Joshua Tree National Park is an amazing place to visit. The sky at night is unpolluted by city lights and you can star gaze; and during the day there are ample places to rock climb, with several hikes available. The best time to visit Joshua Tree is early spring (March and April) or late summer (October and November); with spring affording the chance to see blooming flowers. Visiting during the winter can also be nice; there are less crowds during the winter and the temperature is pleasant from 2 hours after sunrise to when the sun starts to go down. Summer evenings can be a great time to visit as temperatures are more tolerable than during the day; and there is the chance to see impressive lightning storms from June to August.
I enjoyed hiking during my time at Joshua Tree. I hope you enjoy the list of hikes I did while there.
Hidden Valley Trail:
This trail is very easy and ~1 mile roundtrip. This starts near Twentynine Palms on the western edge of Joshua Tree. The trail is level and popular for climbing.
Lost Horse Mine Loop:
This trail is moderately difficult and ~6.5 miles roundtrip. This is in the southwest section of JTNP and features Joshua Trees, impressive views, cacti, Gram Parson’s graffiti near the closed mine (but please follow the “Leave No Trace” policy and don’t deface park property). I recommend hiking to the mine clockwise when the weather is cooler. **Get here early to get parking and carry extra water where the hike has little to no shade.
Lost Palms Oasis:
This is a moderately difficult hike that is approximately ~7.5 miles. This hike is in the southeast quadrant of JTNP. Hikers can see an oasis, fan palms, wildflowers, wildlife, and horizon views.
The Maze Loop is between 4.5-8.5 miles depending on the route the hiker takes. The hike is moderately difficult. The standard 4.5 loop has amazing views of JTNP, rock formations, and juniper trees. You can combine three loop trails (Maze Loop, Window Loop, and North View) to hike the Grand Loop. **Always carry a map.
The Pine City hike is easy to moderate and ~4 miles roundtrip. This trail is in the northeast corner of Queen Valley amidst canyons. The trail gets its name from all the pinyon pine found on the trail. The trail is mainly level and has several rock formations. Occasionally one can see Desert Bighorn Sheep in the early morning or evening. **Pine City is for day use only so plan accordingly; and if you want a more strenuous hike explore the canyons nearby.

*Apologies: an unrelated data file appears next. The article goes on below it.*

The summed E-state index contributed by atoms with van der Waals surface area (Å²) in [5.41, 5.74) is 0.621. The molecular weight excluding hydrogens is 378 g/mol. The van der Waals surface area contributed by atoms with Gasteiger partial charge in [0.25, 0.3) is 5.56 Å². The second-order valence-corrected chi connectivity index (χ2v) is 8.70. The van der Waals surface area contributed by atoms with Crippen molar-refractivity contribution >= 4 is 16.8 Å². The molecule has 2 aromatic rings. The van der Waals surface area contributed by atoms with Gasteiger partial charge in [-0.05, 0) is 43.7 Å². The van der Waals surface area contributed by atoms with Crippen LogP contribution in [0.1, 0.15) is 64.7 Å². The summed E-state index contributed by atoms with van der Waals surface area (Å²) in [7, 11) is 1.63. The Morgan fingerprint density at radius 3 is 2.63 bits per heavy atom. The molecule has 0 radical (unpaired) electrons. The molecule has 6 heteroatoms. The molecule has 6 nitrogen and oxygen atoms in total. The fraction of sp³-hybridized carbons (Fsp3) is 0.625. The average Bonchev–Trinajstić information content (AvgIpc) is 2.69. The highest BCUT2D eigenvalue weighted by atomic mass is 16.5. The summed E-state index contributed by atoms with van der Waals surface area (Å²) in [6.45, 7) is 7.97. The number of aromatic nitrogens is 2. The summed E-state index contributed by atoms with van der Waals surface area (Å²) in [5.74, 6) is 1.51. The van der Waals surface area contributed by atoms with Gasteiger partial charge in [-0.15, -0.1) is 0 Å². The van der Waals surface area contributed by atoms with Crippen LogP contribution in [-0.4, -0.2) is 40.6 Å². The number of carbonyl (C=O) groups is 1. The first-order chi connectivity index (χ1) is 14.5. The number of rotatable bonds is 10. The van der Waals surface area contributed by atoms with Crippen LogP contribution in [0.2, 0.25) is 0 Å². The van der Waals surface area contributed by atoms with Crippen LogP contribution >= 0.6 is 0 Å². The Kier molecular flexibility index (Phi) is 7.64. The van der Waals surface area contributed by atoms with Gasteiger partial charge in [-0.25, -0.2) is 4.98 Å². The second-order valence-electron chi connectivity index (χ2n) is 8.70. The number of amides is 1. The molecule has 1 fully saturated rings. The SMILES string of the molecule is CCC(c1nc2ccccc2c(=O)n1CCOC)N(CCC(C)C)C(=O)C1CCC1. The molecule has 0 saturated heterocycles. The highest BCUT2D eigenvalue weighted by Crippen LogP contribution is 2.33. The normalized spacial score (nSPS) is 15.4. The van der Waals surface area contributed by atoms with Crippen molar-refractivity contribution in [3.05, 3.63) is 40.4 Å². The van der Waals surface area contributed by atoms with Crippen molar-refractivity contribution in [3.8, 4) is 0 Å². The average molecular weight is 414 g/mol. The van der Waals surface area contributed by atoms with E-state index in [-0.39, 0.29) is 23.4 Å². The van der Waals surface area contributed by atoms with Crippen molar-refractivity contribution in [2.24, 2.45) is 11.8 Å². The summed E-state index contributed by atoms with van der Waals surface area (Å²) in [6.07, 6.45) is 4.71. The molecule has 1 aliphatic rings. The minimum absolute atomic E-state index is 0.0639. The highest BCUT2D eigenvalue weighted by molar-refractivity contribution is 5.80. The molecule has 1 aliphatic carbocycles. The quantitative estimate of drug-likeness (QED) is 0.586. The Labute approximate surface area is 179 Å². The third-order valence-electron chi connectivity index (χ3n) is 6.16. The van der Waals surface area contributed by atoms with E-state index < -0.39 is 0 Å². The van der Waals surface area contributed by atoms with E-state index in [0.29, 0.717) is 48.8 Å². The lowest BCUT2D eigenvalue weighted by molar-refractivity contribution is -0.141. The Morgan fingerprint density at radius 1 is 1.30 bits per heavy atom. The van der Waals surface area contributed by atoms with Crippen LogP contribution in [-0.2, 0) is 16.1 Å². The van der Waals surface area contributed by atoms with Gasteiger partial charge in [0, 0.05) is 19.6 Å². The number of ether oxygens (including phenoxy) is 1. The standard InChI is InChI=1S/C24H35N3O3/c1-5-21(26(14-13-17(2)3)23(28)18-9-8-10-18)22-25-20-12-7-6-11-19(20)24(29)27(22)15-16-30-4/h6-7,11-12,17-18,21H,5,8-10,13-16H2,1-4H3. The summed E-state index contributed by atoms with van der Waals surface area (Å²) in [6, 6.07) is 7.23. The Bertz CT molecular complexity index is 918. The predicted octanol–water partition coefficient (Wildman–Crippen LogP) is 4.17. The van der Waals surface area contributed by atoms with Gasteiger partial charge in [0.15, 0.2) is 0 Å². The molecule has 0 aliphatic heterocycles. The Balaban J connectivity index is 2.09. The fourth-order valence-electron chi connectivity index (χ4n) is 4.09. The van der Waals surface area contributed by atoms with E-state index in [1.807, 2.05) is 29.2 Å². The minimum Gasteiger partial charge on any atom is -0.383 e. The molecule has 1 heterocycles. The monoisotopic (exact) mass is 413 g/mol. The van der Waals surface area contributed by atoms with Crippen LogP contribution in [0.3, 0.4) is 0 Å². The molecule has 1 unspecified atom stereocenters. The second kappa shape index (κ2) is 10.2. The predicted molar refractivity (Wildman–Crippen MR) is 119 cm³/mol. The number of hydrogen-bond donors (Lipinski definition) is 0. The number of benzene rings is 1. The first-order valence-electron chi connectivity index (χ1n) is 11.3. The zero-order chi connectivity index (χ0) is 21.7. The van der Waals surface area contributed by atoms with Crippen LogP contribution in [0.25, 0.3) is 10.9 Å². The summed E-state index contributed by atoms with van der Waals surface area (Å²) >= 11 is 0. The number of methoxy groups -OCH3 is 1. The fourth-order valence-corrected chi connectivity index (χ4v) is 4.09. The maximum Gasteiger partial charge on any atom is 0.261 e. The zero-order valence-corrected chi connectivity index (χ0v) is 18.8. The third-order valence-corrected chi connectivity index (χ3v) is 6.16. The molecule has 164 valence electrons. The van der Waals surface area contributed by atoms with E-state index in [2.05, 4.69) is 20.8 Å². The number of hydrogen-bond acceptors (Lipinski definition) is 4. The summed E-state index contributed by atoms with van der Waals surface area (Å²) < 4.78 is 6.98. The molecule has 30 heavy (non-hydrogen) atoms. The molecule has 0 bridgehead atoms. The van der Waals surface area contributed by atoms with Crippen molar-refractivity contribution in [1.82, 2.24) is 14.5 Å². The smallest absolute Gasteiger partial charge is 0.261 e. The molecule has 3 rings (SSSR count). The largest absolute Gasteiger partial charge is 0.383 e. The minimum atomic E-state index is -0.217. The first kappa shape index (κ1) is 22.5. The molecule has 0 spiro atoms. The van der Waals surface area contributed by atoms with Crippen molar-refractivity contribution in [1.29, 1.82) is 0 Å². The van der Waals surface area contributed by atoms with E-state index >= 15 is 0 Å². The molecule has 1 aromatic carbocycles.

This hike is moderately difficult and ~3 miles roundtrip. This trail is in the center of JTNP; and the closest trail to the west entrance. It is a steady climb to a summit and the trail provides a great view of the park. Crowds can be impressive during peak times, but the views at sunset are amazing. **Be sure to watch for snakes during the hike.
This is a strenuous hike that is ~11.5 miles roundtrip. It is located beyond the Lost Palms Oasis in a palm grove that is in Munsen Canyon. The trail features Fan Palms, Mojave yucca, jojoba, cholla cacti, creosote, palo verde trees, and juniper—among other vegetation; there are also springs and pools. The hike requires hiking experience, navigation, and ability to withstand a substantial elevation gain.
Warren Peak hike is easy and ~5.5 miles roundtrip. The best time to visit is around sunrise. Hikers can see Joshua Trees, pinyon, juniper, and oak trees.
Willow Hole and the Wonderland of Rocks:
It is an easy hike that is ~7 miles. The trail is fairly level and there is only a 20 feet elevation gain. Desert Bighorn Sheep can be seen on this trail. **Carry a map for this trail to avoid getting lost.
This trail is also easy and ~2 miles roundtrip. The rock formations here are interesting to see and the elevation gain is only 75 feet over the course of the hike.
*Water sources are scarce, and easily polluted—unsuitable for drinking. JTNP recommends bringing in your own water, approximately one gallon per person per day—especially during the daytime in the summer.
**Cell service, if available, is spotty. Don’t rely on navigation apps on your phone for getting in and out.
***There are several luxury hotels, with relaxing soaking tubs and day spas, in nearby Palm Springs.